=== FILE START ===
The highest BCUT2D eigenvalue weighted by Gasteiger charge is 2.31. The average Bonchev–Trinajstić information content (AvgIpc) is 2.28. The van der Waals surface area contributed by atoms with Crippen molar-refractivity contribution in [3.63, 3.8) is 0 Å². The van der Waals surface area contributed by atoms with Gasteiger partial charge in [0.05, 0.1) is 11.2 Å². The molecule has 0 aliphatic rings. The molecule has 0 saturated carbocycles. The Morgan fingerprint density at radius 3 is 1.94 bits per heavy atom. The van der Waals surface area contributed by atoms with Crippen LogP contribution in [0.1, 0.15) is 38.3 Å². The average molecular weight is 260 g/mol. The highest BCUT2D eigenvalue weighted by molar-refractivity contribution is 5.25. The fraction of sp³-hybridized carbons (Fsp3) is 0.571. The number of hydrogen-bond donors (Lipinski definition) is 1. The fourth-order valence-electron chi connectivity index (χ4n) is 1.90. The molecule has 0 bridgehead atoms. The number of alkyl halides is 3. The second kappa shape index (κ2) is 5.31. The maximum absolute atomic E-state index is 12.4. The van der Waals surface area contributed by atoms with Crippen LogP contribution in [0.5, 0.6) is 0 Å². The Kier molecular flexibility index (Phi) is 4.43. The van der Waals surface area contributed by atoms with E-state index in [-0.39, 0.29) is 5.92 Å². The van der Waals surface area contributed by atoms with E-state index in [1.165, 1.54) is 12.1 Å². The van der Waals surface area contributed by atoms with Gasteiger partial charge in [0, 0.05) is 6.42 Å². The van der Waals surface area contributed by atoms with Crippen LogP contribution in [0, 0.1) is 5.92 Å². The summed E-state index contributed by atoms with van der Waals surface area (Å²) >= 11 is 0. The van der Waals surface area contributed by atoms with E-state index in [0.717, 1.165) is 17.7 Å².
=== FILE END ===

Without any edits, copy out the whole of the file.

The highest BCUT2D eigenvalue weighted by Gasteiger charge is 2.31. The average Bonchev–Trinajstić information content (AvgIpc) is 2.28. The van der Waals surface area contributed by atoms with Crippen molar-refractivity contribution in [3.63, 3.8) is 0 Å². The van der Waals surface area contributed by atoms with Gasteiger partial charge in [0.05, 0.1) is 11.2 Å². The molecule has 0 aliphatic rings. The molecule has 0 saturated carbocycles. The Morgan fingerprint density at radius 3 is 1.94 bits per heavy atom. The van der Waals surface area contributed by atoms with Crippen LogP contribution in [0.1, 0.15) is 38.3 Å². The average molecular weight is 260 g/mol. The highest BCUT2D eigenvalue weighted by molar-refractivity contribution is 5.25. The fraction of sp³-hybridized carbons (Fsp3) is 0.571. The number of hydrogen-bond donors (Lipinski definition) is 1. The fourth-order valence-electron chi connectivity index (χ4n) is 1.90. The molecule has 0 bridgehead atoms. The number of alkyl halides is 3. The second kappa shape index (κ2) is 5.31. The maximum absolute atomic E-state index is 12.4. The van der Waals surface area contributed by atoms with Crippen LogP contribution in [0.5, 0.6) is 0 Å². The Kier molecular flexibility index (Phi) is 4.43. The van der Waals surface area contributed by atoms with E-state index in [-0.39, 0.29) is 5.92 Å². The van der Waals surface area contributed by atoms with E-state index in [1.165, 1.54) is 12.1 Å². The van der Waals surface area contributed by atoms with Gasteiger partial charge in [0, 0.05) is 6.42 Å². The van der Waals surface area contributed by atoms with Crippen LogP contribution in [0, 0.1) is 5.92 Å². The summed E-state index contributed by atoms with van der Waals surface area (Å²) >= 11 is 0. The van der Waals surface area contributed by atoms with E-state index in [0.717, 1.165) is 17.7 Å².